Boost for furloughed workers and the self-employed

An estimated 4.7 million people were on furlough at the end of January and millions of self-employed people have been struggling throughout the pandemic.

Sunak gave both groups a leg-up in the budget by extending support schemes. The chancellor confirmed that the coronavirus job support scheme would be extended until September and announced a fifth self-employed income support grant.

An extra 600,000 self-employed people have also been added to the pool of people eligible for grants. The expansion is down to the fact that the government now includes people who became self-employed in the 2019/20 tax year.

The extension of furlough and changes to the self-employed income support scheme are estimated to deliver a boost of £20bn to struggling workers.

WATCH: Sunak extends furlough scheme

More help for the unemployed and low-income workers

The government extended welfare support for those struggling in low-income work and those out of work.

The temporary £20 uplift in universal credit has been extended for another six months and people claiming working tax credit will receive a one-off payment of £500.

The national living wage will also increase from £8.72 to £8.91 per hour from April.

Boost for first time buyers and property owners looking to move

Some of the biggest giveaways in the budget were for property owners and aspiring property owners.

The stamp duty freeze will continue until the end of June, the chancellor said, with the nil rate band set at £250,000 – double its standard level – until the end of September.

First time buyers or those with small amounts of savings looking to move were also given a boost. The chancellor announced a new government guarantee scheme that will allow people to secure mortgages on properties worth up to £600,000 with a deposit of just 5%. Sunak said the first banks to operate the scheme will begin offering mortgages under the scheme from next week, including Britain's biggest mortgage lender Lloyds Bank.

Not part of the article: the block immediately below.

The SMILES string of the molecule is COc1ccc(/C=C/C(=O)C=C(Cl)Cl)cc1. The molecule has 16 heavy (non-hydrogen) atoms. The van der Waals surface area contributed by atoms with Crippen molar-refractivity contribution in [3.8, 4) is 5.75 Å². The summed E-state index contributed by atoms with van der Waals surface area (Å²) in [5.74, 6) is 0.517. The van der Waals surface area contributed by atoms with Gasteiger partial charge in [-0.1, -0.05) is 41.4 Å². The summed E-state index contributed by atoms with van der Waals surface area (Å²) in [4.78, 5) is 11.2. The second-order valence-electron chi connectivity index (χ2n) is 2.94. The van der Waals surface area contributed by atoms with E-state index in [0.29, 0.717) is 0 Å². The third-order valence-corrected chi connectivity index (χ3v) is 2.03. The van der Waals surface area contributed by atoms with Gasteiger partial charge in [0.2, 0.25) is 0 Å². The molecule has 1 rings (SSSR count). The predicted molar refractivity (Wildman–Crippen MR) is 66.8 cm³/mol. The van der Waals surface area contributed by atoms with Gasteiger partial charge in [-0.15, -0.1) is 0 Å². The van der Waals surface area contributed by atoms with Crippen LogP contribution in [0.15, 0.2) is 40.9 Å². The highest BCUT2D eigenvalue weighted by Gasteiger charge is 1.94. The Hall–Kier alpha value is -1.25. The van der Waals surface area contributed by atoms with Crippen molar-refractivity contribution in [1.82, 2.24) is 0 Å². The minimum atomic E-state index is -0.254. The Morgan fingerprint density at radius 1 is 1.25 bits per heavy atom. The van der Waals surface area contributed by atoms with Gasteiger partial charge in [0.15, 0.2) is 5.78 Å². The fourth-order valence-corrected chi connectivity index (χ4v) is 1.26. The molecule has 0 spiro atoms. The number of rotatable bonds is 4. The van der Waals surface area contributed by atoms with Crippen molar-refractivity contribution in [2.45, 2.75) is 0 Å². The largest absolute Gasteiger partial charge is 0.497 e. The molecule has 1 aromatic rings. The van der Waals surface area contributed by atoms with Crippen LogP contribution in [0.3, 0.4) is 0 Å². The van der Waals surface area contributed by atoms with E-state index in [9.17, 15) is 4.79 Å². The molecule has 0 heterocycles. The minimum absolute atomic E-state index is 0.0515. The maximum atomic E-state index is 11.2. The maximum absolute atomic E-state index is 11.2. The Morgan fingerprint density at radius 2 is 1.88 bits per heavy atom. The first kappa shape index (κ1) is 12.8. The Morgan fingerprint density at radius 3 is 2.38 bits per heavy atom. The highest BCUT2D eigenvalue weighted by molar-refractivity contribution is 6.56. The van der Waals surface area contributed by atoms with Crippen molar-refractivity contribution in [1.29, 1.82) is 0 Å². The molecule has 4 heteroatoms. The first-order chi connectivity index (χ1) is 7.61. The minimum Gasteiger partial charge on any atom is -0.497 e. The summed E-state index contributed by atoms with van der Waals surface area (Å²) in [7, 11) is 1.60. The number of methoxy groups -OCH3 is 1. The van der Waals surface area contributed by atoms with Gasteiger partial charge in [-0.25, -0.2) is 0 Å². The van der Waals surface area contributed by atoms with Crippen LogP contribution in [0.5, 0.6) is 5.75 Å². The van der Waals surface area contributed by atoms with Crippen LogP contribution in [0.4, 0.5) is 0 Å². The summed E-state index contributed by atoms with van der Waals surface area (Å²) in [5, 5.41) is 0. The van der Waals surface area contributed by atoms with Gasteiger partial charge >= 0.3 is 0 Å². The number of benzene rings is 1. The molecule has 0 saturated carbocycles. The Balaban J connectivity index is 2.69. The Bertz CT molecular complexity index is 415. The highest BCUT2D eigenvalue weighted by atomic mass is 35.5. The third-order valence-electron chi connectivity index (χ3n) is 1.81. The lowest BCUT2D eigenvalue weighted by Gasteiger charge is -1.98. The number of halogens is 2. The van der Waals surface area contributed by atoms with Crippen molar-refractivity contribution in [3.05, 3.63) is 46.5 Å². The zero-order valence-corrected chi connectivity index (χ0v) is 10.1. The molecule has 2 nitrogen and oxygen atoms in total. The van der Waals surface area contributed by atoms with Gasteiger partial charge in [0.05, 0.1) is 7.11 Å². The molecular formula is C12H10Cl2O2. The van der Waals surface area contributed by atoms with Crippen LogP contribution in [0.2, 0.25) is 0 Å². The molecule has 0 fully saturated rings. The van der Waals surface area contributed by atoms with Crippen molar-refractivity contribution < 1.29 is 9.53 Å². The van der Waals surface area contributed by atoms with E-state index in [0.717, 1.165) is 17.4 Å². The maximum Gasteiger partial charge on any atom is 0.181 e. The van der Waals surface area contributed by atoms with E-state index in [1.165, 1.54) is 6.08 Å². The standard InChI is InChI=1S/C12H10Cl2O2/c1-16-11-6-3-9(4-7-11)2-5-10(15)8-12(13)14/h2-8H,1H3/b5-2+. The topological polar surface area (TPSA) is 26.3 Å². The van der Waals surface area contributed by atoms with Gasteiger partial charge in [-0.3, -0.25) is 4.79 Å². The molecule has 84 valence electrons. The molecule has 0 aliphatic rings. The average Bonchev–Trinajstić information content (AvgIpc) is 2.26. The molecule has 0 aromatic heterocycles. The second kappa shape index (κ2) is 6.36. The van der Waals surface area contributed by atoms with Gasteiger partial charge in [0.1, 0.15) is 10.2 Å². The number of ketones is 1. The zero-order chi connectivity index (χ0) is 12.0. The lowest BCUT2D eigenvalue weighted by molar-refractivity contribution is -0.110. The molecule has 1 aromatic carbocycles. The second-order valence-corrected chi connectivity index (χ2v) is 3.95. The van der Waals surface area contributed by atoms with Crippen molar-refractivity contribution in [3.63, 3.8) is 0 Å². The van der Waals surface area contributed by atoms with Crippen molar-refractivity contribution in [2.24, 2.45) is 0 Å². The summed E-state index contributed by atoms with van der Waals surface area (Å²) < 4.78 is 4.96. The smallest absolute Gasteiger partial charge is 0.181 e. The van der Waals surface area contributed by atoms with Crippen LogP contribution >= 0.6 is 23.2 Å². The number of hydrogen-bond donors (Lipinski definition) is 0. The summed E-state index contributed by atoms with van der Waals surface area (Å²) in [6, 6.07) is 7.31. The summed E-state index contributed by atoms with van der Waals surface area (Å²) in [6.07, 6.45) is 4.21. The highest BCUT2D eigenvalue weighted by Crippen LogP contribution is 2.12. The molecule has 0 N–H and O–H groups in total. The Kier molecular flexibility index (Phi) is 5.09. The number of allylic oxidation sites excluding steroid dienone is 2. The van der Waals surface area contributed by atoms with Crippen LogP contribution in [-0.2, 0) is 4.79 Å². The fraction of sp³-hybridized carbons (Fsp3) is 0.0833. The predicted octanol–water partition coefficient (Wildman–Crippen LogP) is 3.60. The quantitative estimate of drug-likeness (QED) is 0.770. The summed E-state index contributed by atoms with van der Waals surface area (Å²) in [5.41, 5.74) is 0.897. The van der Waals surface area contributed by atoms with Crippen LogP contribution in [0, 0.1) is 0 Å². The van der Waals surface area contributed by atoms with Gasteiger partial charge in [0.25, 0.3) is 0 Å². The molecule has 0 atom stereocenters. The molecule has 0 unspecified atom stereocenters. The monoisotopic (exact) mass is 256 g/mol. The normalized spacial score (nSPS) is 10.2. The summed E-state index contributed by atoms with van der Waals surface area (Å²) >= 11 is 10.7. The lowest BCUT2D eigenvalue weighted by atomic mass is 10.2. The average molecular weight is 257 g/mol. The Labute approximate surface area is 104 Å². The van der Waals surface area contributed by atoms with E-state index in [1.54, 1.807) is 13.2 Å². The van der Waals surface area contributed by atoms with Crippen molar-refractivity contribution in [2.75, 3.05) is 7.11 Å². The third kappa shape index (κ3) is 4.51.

WATCH: What does stamp duty cut holiday extension mean for home buyers?

Tax break for drivers and drinkers

Fuel duty is set to be frozen for the 11th year in a row. Alcohol duties have also been frozen for the second year in a row. The Treasury said this would save drinkers an estimated £1.7bn.

The temporary 5% rate of VAT has also been extended until the end of September, which will keep the price of most goods down.

Mixed picture for business owners

Businesses owners face a mixed picture. On the one hand, companies face an increase in corporation tax to 25% by 2023. On the other, the chancellor announced what he called the "biggest tax break cut in modern British history" for business.

The new "super deduction" allows a company to claim 130% of any business investment off their tax bill. The tax break is worth £25bn.

Corporation taxes changes have also been tiered and the chancellor said "70% of companies — 1.4 million businesses — will be completely unaffected."

Elsewhere, the chancellor extended various support grants and tax breaks, such as business rates, to help businesses, particularly those on the high street.